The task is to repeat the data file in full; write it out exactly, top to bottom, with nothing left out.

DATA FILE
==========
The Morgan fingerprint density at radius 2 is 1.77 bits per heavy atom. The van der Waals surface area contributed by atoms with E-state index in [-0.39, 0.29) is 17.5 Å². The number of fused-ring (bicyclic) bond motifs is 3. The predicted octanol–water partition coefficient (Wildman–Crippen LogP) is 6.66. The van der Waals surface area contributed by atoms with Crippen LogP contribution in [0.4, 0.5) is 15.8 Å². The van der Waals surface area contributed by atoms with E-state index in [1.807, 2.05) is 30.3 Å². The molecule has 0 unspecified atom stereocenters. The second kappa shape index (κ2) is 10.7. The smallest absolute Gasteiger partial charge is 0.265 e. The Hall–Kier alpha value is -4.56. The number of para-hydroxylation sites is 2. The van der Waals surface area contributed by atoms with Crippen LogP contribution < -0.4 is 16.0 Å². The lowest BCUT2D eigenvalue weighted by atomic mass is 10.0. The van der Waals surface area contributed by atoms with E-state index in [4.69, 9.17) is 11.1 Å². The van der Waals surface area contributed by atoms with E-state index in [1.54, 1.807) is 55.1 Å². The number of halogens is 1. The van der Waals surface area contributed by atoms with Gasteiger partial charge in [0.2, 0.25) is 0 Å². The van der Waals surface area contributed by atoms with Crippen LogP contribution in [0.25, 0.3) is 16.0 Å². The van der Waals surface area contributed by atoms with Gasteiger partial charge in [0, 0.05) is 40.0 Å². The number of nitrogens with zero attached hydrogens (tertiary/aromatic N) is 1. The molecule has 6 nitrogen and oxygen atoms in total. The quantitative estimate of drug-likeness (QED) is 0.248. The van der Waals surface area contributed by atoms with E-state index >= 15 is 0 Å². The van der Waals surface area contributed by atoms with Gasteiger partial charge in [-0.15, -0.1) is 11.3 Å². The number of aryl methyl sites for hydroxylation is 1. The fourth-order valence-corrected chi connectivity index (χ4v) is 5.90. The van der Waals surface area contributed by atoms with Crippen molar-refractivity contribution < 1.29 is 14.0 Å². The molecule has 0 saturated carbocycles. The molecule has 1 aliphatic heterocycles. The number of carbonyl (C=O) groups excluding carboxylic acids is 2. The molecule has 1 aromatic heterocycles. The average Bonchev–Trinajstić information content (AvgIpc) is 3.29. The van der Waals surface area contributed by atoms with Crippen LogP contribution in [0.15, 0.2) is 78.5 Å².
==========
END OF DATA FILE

The Morgan fingerprint density at radius 2 is 1.77 bits per heavy atom. The van der Waals surface area contributed by atoms with E-state index in [-0.39, 0.29) is 17.5 Å². The number of fused-ring (bicyclic) bond motifs is 3. The predicted octanol–water partition coefficient (Wildman–Crippen LogP) is 6.66. The van der Waals surface area contributed by atoms with Crippen LogP contribution in [0.4, 0.5) is 15.8 Å². The van der Waals surface area contributed by atoms with E-state index in [1.807, 2.05) is 30.3 Å². The molecule has 0 unspecified atom stereocenters. The second kappa shape index (κ2) is 10.7. The smallest absolute Gasteiger partial charge is 0.265 e. The Hall–Kier alpha value is -4.56. The number of para-hydroxylation sites is 2. The van der Waals surface area contributed by atoms with Crippen LogP contribution < -0.4 is 16.0 Å². The lowest BCUT2D eigenvalue weighted by atomic mass is 10.0. The van der Waals surface area contributed by atoms with E-state index in [4.69, 9.17) is 11.1 Å². The van der Waals surface area contributed by atoms with E-state index in [1.54, 1.807) is 55.1 Å². The number of halogens is 1. The van der Waals surface area contributed by atoms with Gasteiger partial charge in [0.2, 0.25) is 0 Å². The van der Waals surface area contributed by atoms with Crippen LogP contribution in [0.25, 0.3) is 16.0 Å². The van der Waals surface area contributed by atoms with Gasteiger partial charge in [0, 0.05) is 40.0 Å². The number of nitrogens with zero attached hydrogens (tertiary/aromatic N) is 1. The molecule has 6 nitrogen and oxygen atoms in total. The quantitative estimate of drug-likeness (QED) is 0.248. The van der Waals surface area contributed by atoms with E-state index >= 15 is 0 Å². The van der Waals surface area contributed by atoms with Gasteiger partial charge in [-0.15, -0.1) is 11.3 Å². The number of aryl methyl sites for hydroxylation is 1. The fourth-order valence-corrected chi connectivity index (χ4v) is 5.90. The van der Waals surface area contributed by atoms with Crippen molar-refractivity contribution < 1.29 is 14.0 Å². The molecule has 0 saturated carbocycles. The molecule has 1 aliphatic heterocycles. The number of carbonyl (C=O) groups excluding carboxylic acids is 2. The molecule has 1 aromatic heterocycles. The average Bonchev–Trinajstić information content (AvgIpc) is 3.29. The van der Waals surface area contributed by atoms with Crippen LogP contribution in [0.15, 0.2) is 78.5 Å².